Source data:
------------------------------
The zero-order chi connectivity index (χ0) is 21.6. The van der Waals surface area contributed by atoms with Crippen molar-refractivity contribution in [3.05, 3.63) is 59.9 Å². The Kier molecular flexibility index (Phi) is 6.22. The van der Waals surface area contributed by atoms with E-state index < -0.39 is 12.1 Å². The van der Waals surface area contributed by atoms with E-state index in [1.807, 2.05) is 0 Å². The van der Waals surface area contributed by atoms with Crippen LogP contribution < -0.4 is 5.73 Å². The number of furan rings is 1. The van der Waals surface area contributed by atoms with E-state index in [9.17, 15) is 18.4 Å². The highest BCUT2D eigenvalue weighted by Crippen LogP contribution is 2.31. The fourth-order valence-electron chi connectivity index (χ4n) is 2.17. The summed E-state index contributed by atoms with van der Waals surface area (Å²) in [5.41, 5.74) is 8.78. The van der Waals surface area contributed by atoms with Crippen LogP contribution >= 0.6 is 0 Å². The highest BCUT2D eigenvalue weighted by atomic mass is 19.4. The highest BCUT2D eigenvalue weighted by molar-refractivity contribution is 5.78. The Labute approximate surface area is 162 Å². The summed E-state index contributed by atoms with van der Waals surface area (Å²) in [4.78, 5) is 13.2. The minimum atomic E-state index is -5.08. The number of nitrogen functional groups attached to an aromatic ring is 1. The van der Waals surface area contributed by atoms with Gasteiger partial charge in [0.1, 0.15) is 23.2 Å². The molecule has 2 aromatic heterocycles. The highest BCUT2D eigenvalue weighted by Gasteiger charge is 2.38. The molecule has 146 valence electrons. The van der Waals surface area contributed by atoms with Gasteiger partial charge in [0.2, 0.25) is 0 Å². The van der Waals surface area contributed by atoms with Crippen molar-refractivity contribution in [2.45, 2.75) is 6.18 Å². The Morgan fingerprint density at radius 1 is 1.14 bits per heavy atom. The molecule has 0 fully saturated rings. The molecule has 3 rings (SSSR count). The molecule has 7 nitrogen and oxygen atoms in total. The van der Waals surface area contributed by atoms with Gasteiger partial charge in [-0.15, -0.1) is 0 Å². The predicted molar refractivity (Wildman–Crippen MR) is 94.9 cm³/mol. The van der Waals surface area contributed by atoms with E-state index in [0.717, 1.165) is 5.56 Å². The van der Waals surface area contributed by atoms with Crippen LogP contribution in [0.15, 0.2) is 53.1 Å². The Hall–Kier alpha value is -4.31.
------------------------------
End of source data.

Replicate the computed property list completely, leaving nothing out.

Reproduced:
The zero-order chi connectivity index (χ0) is 21.6. The van der Waals surface area contributed by atoms with Crippen molar-refractivity contribution in [3.05, 3.63) is 59.9 Å². The Kier molecular flexibility index (Phi) is 6.22. The van der Waals surface area contributed by atoms with E-state index < -0.39 is 12.1 Å². The van der Waals surface area contributed by atoms with E-state index in [1.807, 2.05) is 0 Å². The van der Waals surface area contributed by atoms with Crippen LogP contribution < -0.4 is 5.73 Å². The number of furan rings is 1. The van der Waals surface area contributed by atoms with E-state index in [9.17, 15) is 18.4 Å². The highest BCUT2D eigenvalue weighted by Crippen LogP contribution is 2.31. The fourth-order valence-electron chi connectivity index (χ4n) is 2.17. The summed E-state index contributed by atoms with van der Waals surface area (Å²) in [5.41, 5.74) is 8.78. The van der Waals surface area contributed by atoms with Crippen LogP contribution >= 0.6 is 0 Å². The highest BCUT2D eigenvalue weighted by atomic mass is 19.4. The highest BCUT2D eigenvalue weighted by molar-refractivity contribution is 5.78. The Labute approximate surface area is 162 Å². The summed E-state index contributed by atoms with van der Waals surface area (Å²) in [4.78, 5) is 13.2. The minimum atomic E-state index is -5.08. The number of nitrogen functional groups attached to an aromatic ring is 1. The van der Waals surface area contributed by atoms with Gasteiger partial charge in [0.1, 0.15) is 23.2 Å². The molecule has 2 aromatic heterocycles. The highest BCUT2D eigenvalue weighted by Gasteiger charge is 2.38. The molecule has 146 valence electrons. The van der Waals surface area contributed by atoms with Gasteiger partial charge in [0.2, 0.25) is 0 Å². The van der Waals surface area contributed by atoms with Crippen molar-refractivity contribution in [2.45, 2.75) is 6.18 Å². The Morgan fingerprint density at radius 1 is 1.14 bits per heavy atom. The molecule has 0 fully saturated rings. The molecule has 3 rings (SSSR count). The molecule has 7 nitrogen and oxygen atoms in total. The van der Waals surface area contributed by atoms with Gasteiger partial charge in [-0.15, -0.1) is 0 Å². The predicted molar refractivity (Wildman–Crippen MR) is 94.9 cm³/mol. The van der Waals surface area contributed by atoms with E-state index in [0.717, 1.165) is 5.56 Å². The van der Waals surface area contributed by atoms with Crippen LogP contribution in [0.15, 0.2) is 53.1 Å². The Hall–Kier alpha value is -4.31.